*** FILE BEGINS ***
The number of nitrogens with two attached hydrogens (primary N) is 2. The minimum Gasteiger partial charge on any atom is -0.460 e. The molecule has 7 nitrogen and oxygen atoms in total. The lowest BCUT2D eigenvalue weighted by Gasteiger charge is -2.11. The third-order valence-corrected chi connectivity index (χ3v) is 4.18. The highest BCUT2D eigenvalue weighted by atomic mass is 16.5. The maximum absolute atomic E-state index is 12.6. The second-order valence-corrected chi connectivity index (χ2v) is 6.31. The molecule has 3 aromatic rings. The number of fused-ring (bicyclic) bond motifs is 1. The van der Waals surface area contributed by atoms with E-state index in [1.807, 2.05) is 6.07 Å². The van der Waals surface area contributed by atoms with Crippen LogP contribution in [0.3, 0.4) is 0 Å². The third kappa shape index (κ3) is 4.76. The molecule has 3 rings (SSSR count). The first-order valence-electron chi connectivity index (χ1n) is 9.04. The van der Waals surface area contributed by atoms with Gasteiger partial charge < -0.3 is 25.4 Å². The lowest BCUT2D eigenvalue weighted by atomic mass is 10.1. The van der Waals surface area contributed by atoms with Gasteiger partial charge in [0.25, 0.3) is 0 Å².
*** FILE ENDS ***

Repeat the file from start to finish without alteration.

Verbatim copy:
The number of nitrogens with two attached hydrogens (primary N) is 2. The minimum Gasteiger partial charge on any atom is -0.460 e. The molecule has 7 nitrogen and oxygen atoms in total. The lowest BCUT2D eigenvalue weighted by Gasteiger charge is -2.11. The third-order valence-corrected chi connectivity index (χ3v) is 4.18. The highest BCUT2D eigenvalue weighted by atomic mass is 16.5. The maximum absolute atomic E-state index is 12.6. The second-order valence-corrected chi connectivity index (χ2v) is 6.31. The molecule has 3 aromatic rings. The number of fused-ring (bicyclic) bond motifs is 1. The van der Waals surface area contributed by atoms with E-state index in [1.807, 2.05) is 6.07 Å². The van der Waals surface area contributed by atoms with Crippen LogP contribution in [0.3, 0.4) is 0 Å². The third kappa shape index (κ3) is 4.76. The molecule has 3 rings (SSSR count). The first-order valence-electron chi connectivity index (χ1n) is 9.04. The van der Waals surface area contributed by atoms with Gasteiger partial charge < -0.3 is 25.4 Å². The lowest BCUT2D eigenvalue weighted by atomic mass is 10.1. The van der Waals surface area contributed by atoms with Gasteiger partial charge in [0.25, 0.3) is 0 Å².